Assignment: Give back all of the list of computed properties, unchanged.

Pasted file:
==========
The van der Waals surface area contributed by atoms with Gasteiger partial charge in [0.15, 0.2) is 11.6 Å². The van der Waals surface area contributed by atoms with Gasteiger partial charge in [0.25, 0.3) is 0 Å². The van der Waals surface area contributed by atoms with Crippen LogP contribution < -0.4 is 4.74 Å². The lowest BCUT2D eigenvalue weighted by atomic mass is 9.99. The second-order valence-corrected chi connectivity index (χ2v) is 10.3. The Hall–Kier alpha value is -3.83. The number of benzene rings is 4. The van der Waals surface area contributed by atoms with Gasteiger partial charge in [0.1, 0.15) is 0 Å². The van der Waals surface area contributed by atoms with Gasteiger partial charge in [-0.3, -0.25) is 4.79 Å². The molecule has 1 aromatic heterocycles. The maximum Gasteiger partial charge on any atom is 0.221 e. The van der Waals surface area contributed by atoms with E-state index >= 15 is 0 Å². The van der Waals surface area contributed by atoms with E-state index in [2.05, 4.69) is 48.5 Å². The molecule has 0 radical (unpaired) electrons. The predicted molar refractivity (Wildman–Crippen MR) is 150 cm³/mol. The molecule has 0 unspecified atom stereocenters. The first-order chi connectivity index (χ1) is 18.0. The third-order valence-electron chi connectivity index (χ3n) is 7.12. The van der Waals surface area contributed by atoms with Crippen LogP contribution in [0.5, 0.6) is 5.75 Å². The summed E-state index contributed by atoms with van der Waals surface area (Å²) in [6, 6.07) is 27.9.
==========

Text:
The van der Waals surface area contributed by atoms with Gasteiger partial charge in [0.15, 0.2) is 11.6 Å². The van der Waals surface area contributed by atoms with Gasteiger partial charge in [0.25, 0.3) is 0 Å². The van der Waals surface area contributed by atoms with Crippen LogP contribution < -0.4 is 4.74 Å². The lowest BCUT2D eigenvalue weighted by atomic mass is 9.99. The second-order valence-corrected chi connectivity index (χ2v) is 10.3. The Hall–Kier alpha value is -3.83. The number of benzene rings is 4. The van der Waals surface area contributed by atoms with Gasteiger partial charge in [0.1, 0.15) is 0 Å². The van der Waals surface area contributed by atoms with Gasteiger partial charge in [-0.3, -0.25) is 4.79 Å². The molecule has 1 aromatic heterocycles. The maximum Gasteiger partial charge on any atom is 0.221 e. The van der Waals surface area contributed by atoms with E-state index >= 15 is 0 Å². The van der Waals surface area contributed by atoms with E-state index in [2.05, 4.69) is 48.5 Å². The molecule has 0 radical (unpaired) electrons. The predicted molar refractivity (Wildman–Crippen MR) is 150 cm³/mol. The molecule has 0 unspecified atom stereocenters. The first-order chi connectivity index (χ1) is 18.0. The third-order valence-electron chi connectivity index (χ3n) is 7.12. The van der Waals surface area contributed by atoms with Crippen LogP contribution in [0.5, 0.6) is 5.75 Å². The summed E-state index contributed by atoms with van der Waals surface area (Å²) in [6, 6.07) is 27.9.